The Liberty Bell

The Liberty Bell originally rang in the tower of Independence Hall (then known as Pennsylvania State House) in 1753.

Since 2003, the Liberty Bell has been on display in a building in front of Independence Hall, The Liberty Bell Center. Here, millions of visitors a year come to see the Bell, positioned in a glass chamber with a view of Independence Hall in the background. 

The Liberty Bell’s inscription, "Proclaim LIBERTY Throughout All the Land Unto All the Inhabitants thereof" (Leviticus 25:10), went unnoticed during the Revolutionary War. But by the 19th century, this inscription became a herald of liberty, and provided a rallying cry for abolitionists, who first referred to the bell as the "Liberty Bell" in 1835, years before that name was widely adopted.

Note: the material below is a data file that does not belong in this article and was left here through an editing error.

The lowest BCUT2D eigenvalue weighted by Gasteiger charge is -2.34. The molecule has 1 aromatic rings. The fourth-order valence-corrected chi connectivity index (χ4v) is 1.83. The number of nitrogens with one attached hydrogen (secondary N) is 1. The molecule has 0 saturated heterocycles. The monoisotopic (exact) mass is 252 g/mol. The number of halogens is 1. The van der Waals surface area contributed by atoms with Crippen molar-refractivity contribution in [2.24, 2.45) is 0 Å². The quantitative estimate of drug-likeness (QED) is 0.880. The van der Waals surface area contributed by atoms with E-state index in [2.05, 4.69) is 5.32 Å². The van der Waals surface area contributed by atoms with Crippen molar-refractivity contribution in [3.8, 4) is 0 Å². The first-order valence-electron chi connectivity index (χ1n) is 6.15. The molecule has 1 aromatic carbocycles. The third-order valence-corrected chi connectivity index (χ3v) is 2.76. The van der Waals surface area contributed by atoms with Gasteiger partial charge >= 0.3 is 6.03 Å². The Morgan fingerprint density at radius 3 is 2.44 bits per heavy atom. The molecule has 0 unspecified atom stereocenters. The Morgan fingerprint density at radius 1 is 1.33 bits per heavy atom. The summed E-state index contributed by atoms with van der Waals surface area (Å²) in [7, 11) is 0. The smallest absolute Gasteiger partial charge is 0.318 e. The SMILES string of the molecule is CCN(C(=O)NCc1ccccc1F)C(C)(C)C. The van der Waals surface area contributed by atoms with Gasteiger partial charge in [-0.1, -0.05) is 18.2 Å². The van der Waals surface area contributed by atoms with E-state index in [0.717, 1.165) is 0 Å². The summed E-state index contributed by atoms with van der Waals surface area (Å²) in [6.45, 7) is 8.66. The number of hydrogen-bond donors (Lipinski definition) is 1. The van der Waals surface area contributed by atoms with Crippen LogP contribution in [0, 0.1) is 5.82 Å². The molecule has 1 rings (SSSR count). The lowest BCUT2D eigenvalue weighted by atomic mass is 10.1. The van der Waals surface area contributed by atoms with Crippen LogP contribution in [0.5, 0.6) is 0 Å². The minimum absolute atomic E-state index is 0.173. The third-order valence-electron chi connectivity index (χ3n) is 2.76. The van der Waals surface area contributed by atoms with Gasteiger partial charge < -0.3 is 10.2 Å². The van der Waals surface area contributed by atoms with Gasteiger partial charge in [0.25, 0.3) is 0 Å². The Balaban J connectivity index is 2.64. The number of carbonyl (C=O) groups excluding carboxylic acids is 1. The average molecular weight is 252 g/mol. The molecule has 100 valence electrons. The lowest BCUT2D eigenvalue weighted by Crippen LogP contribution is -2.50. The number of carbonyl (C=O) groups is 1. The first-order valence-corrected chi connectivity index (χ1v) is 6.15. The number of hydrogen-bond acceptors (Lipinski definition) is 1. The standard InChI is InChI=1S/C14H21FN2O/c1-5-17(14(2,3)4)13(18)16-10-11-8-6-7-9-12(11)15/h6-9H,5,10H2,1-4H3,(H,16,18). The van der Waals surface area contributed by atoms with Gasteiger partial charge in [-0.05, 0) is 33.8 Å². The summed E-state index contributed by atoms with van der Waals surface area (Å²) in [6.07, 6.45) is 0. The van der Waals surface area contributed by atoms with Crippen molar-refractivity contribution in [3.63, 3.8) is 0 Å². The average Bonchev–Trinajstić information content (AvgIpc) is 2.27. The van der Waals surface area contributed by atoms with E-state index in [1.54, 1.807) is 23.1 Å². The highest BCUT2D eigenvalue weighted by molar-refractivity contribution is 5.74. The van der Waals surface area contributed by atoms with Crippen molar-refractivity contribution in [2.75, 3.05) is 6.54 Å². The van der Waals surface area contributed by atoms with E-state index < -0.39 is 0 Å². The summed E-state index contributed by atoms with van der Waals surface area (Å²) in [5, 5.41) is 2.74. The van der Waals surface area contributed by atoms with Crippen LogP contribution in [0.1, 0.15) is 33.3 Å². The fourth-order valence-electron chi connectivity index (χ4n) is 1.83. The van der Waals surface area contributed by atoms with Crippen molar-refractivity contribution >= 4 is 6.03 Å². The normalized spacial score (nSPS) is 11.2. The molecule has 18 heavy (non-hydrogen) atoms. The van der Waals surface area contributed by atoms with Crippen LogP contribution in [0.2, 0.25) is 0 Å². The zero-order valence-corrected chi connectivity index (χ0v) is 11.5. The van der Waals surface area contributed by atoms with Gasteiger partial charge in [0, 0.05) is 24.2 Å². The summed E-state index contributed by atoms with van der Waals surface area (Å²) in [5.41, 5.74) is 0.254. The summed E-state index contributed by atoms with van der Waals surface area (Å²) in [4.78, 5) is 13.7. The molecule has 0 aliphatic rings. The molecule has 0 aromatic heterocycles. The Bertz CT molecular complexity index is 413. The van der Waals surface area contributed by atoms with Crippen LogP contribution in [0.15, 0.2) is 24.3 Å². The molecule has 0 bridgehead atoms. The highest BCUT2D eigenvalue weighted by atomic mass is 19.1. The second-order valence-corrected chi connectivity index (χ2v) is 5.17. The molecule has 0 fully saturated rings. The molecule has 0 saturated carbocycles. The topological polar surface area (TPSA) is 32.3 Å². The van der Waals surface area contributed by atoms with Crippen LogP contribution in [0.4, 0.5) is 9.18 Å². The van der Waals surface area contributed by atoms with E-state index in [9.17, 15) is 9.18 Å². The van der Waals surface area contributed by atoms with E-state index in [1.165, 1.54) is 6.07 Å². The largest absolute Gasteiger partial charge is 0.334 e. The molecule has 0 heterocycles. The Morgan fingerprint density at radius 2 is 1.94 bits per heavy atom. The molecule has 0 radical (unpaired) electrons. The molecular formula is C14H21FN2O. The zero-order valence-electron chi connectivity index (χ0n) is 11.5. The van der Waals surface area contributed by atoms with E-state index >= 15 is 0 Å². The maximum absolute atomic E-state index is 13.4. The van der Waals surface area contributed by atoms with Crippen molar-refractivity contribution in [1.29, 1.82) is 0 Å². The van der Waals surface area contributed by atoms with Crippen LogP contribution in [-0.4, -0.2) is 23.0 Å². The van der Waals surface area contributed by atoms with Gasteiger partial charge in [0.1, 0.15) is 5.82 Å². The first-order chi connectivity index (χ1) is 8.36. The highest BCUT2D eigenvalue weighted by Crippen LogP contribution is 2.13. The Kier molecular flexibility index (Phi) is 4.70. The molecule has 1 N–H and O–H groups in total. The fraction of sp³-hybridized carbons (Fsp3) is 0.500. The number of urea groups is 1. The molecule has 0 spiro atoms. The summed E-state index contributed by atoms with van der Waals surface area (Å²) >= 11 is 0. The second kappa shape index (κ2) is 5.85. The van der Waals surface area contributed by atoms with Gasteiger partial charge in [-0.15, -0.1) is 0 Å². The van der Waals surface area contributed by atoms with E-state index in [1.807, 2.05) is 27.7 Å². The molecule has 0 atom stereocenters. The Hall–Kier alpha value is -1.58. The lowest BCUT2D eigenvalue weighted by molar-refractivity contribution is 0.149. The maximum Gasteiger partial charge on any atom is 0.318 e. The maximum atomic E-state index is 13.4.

In 1847, "Ring, Grandfather, Ring," a fictional story by George Lippard, made millions of Americans familiar with the Bell, and it came to symbolize pride in a new nation. In the 20th Century, movements from Women's Suffrage to Civil Rights have embraced the Liberty Bell as a symbol for both protest and celebration. 

Now a worldwide symbol, the Bell's message of liberty remains just as relevant and powerful today: Proclaim LIBERTY Throughout All the Land Unto All the Inhabitants thereof.

Open Daily
9 a.m. - 5 p.m. (security screening area closes 4:45 p.m.)
No Tickets Required
Entrance on a first-come, first-served basis

wheelchair-accessibleWheelchair Accessible

service-animalsService Animals Welcome

closed-captioningClosed Captioning

audio-descriptionAudio Description

assistive-listening-systemsAssistive Listening Systems


Liberty Bell Center

526 Market Street
Philadelphia, PA 19106
United States


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